Thomas M. Tully, 1974-1978. A former assistant state’s attorney, Tully’s website describes him as “one of Chicago’s most prominent and well-respected” lawyers. Handsome Tully had a nice smile and dressed like a Wall Street trader. Tully ascended to the job of assessor after serving as chief deputy assessor from 1971 to 1973, and earlier as the assessor’s legal advisor from 1963 to 1965. According to a 2018 Chicago Tribune investigation, Tully’s firm, Thomas M. Tully & Associates—which specializes in property tax appeals—contributed $5,000 to assessor Berrios in the fourth quarter of 2016. Tully’s law firm filed appeals for clients on commercial and industrial properties with a value of about $2.9 billion since Barrios took office—winning assessment reductions of $756 million.
Thomas C. Hynes, 1978-1997. A physics teacher from the Beverly neighborhood on Chicago’s Far Southwest Side who dressed like a Harvard professor, Hynes had a long political career. Hynes served as 19th Ward Democratic Committeeman, and was president of the Illinois Senate. Intelligent and erudite Hynes was elected assessor in 1978, and reelected five times. In 1979, Hynes gave this reporter an award for “explaining the mysteries and complexities” of the Cook County assessment system for a series of Chicago Sun-Times articles I wrote as real estate editor. This writer liked Hynes for his intellect. His deputy assessor, Dick Vanecko, was a knowledgeable man who happened to be married to one of Mayor Richard J. Daley’s daughters. In 1987, Hynes ran against incumbent Chicago Mayor Harold Washington, the city’s first Black mayor. Later, Hynes withdrew to avoid splitting the White vote with two other candidates—Democrat Edward Vrdolyak and Republican Don Haider.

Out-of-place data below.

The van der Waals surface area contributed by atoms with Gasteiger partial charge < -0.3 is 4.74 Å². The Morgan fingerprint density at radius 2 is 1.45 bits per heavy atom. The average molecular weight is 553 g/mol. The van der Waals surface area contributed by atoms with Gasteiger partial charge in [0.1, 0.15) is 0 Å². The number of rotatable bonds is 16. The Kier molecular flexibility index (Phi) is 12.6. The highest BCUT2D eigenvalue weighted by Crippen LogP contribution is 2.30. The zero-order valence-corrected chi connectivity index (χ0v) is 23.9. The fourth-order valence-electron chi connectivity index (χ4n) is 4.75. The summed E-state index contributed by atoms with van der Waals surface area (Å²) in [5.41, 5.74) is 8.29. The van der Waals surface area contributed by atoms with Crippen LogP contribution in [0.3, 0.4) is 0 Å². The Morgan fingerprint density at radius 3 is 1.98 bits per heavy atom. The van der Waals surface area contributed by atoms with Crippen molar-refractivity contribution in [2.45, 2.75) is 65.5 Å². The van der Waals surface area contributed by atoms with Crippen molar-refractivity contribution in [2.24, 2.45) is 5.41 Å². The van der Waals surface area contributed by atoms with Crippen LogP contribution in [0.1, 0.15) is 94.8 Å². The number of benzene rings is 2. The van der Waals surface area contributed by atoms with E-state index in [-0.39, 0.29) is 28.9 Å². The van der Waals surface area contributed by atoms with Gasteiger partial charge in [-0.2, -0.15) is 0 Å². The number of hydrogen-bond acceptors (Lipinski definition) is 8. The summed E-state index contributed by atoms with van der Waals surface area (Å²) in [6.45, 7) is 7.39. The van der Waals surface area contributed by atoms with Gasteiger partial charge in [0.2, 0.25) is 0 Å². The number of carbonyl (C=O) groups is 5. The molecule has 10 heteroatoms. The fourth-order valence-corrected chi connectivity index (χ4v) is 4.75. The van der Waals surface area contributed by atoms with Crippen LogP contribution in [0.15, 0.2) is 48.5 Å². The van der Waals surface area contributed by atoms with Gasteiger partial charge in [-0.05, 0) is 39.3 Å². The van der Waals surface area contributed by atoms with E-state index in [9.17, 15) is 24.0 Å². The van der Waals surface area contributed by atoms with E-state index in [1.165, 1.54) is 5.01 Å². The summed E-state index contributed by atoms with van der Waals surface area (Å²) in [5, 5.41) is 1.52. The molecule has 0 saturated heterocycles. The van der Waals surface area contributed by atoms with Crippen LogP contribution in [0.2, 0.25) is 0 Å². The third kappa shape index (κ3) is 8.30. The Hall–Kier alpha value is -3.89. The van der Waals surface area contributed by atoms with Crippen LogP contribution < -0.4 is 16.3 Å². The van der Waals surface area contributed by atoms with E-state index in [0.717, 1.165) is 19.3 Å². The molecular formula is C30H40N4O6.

James Houlihan, 1997-2010. Houlihan was a protégé of Hynes, serving as a deputy assessor. He was appointed assessor after Hynes resigned from serving 18 years in the post. In 1972, Houlihan was elected as Illinois state representative and reelected in 1974. When Houlihan took office, residential properties were undervalued. Rather than remedying this, which would have led to higher taxes for many, he kept rates artificially low, which may explain why he was assessor for 14 years. Critics said Houlihan operated outside of professional appraisal standards. He skewed residential values so low that it severely uncalibrated the county’s property tax system. Ironically, Houlihan was a rival of Barrios, who then was serving as a Cook County Board of Review member, and later ascending to the assessor’s post.